All other corrections, alterations, and annotations – whether by a contemporary or by someone much later – are described in notes, indicated in the transcription by an asterisk (*), as are other details of substance or layout not easily transcribed (especially in music examples); the note will appear in a small pop-up window when the cursor hovers over an asterisk. Line breaks in the verbal text are not followed in the transcription (but they are noted when they give rise to errors); staff breaks in music examples are transcribed, as the number of staff lines or the position of a clef often changes from staff to staff and may help to account for a particular variant.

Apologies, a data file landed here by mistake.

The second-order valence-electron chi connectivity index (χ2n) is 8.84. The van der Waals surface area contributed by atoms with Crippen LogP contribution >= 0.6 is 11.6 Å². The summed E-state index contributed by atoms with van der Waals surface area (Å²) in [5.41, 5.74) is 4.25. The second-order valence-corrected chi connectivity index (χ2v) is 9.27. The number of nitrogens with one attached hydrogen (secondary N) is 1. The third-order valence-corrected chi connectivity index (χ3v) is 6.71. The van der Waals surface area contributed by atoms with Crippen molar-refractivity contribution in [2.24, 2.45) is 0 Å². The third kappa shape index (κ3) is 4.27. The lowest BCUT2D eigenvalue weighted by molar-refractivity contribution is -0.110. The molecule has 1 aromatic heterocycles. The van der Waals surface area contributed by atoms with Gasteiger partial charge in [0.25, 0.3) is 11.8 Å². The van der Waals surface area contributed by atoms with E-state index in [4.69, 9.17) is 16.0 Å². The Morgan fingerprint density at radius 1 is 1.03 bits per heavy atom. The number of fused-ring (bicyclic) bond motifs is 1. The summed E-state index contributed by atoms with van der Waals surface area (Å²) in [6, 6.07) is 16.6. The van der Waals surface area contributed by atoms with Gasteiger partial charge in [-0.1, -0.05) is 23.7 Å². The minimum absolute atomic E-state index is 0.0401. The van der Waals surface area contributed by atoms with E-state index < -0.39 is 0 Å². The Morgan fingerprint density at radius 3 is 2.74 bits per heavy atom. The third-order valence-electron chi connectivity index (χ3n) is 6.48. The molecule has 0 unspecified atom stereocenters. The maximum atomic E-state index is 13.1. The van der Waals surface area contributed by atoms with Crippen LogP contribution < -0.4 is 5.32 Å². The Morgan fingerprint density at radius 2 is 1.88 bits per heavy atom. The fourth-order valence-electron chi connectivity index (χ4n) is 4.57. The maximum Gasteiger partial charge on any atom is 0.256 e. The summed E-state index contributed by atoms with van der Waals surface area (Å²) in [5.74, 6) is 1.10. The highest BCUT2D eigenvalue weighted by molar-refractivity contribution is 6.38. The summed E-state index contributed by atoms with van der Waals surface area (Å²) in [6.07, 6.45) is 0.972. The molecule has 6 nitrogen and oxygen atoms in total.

The usage of the sources has been followed with respect to the representation of the classical diphthong ae: this was adopted by the printer of Tinctoris’s Diffinitorium, but all other scribes and printers used the medieval e, which sometimes creates a grammatical ambiguity that we do not wish to disguise. We have attempted to discern the spelling of Tinctoris’ own manuscript and to reflect this in the edition, rather than to normalize to any standard other than the author’s; in some cases this results in the edition presenting a word with a spelling found in none of the sources. All variant spellings are recorded in the critical apparatus. On the other hand, we have not reported variants of word division; the sometimes capricious practice of scribes (and the corrector) can be seen in the source transcriptions and facsimiles.